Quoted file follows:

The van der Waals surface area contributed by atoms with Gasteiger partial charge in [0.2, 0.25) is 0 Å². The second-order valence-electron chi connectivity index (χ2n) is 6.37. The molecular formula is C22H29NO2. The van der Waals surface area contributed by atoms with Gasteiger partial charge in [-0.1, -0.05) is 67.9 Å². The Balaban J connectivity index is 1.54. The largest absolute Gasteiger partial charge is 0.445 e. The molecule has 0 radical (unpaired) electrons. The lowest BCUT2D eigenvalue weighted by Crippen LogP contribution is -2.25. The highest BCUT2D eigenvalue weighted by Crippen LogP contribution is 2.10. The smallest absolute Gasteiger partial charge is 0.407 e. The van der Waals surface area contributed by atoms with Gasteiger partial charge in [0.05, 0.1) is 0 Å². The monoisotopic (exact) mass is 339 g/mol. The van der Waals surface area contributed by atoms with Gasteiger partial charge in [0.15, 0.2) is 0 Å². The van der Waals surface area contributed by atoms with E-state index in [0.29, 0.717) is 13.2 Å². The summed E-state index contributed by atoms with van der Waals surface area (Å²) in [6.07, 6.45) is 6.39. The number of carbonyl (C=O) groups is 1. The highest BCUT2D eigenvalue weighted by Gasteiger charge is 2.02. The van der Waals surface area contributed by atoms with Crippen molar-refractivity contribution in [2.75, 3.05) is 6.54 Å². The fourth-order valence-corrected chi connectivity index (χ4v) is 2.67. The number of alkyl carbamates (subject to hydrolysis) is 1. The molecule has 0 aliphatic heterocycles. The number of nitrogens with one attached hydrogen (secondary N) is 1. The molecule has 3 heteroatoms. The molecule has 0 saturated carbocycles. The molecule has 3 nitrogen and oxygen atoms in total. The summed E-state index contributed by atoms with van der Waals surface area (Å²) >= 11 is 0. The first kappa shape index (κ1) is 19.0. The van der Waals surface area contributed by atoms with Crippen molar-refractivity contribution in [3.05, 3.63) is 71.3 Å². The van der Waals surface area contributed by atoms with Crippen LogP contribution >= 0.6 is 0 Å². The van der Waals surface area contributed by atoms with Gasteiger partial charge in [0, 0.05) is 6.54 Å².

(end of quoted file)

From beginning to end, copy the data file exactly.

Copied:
The van der Waals surface area contributed by atoms with Gasteiger partial charge in [0.2, 0.25) is 0 Å². The second-order valence-electron chi connectivity index (χ2n) is 6.37. The molecular formula is C22H29NO2. The van der Waals surface area contributed by atoms with Gasteiger partial charge in [-0.1, -0.05) is 67.9 Å². The Balaban J connectivity index is 1.54. The largest absolute Gasteiger partial charge is 0.445 e. The molecule has 0 radical (unpaired) electrons. The lowest BCUT2D eigenvalue weighted by Crippen LogP contribution is -2.25. The highest BCUT2D eigenvalue weighted by Crippen LogP contribution is 2.10. The smallest absolute Gasteiger partial charge is 0.407 e. The van der Waals surface area contributed by atoms with Gasteiger partial charge in [0.05, 0.1) is 0 Å². The monoisotopic (exact) mass is 339 g/mol. The van der Waals surface area contributed by atoms with Gasteiger partial charge in [0.15, 0.2) is 0 Å². The van der Waals surface area contributed by atoms with E-state index in [0.29, 0.717) is 13.2 Å². The summed E-state index contributed by atoms with van der Waals surface area (Å²) in [6.07, 6.45) is 6.39. The number of carbonyl (C=O) groups is 1. The highest BCUT2D eigenvalue weighted by Gasteiger charge is 2.02. The van der Waals surface area contributed by atoms with Crippen molar-refractivity contribution in [2.75, 3.05) is 6.54 Å². The fourth-order valence-corrected chi connectivity index (χ4v) is 2.67. The number of alkyl carbamates (subject to hydrolysis) is 1. The molecule has 0 aliphatic heterocycles. The number of nitrogens with one attached hydrogen (secondary N) is 1. The molecule has 3 heteroatoms. The molecule has 0 saturated carbocycles. The molecule has 3 nitrogen and oxygen atoms in total. The summed E-state index contributed by atoms with van der Waals surface area (Å²) >= 11 is 0. The first kappa shape index (κ1) is 19.0. The van der Waals surface area contributed by atoms with Crippen molar-refractivity contribution in [3.05, 3.63) is 71.3 Å². The van der Waals surface area contributed by atoms with Crippen LogP contribution >= 0.6 is 0 Å². The van der Waals surface area contributed by atoms with Gasteiger partial charge in [0, 0.05) is 6.54 Å².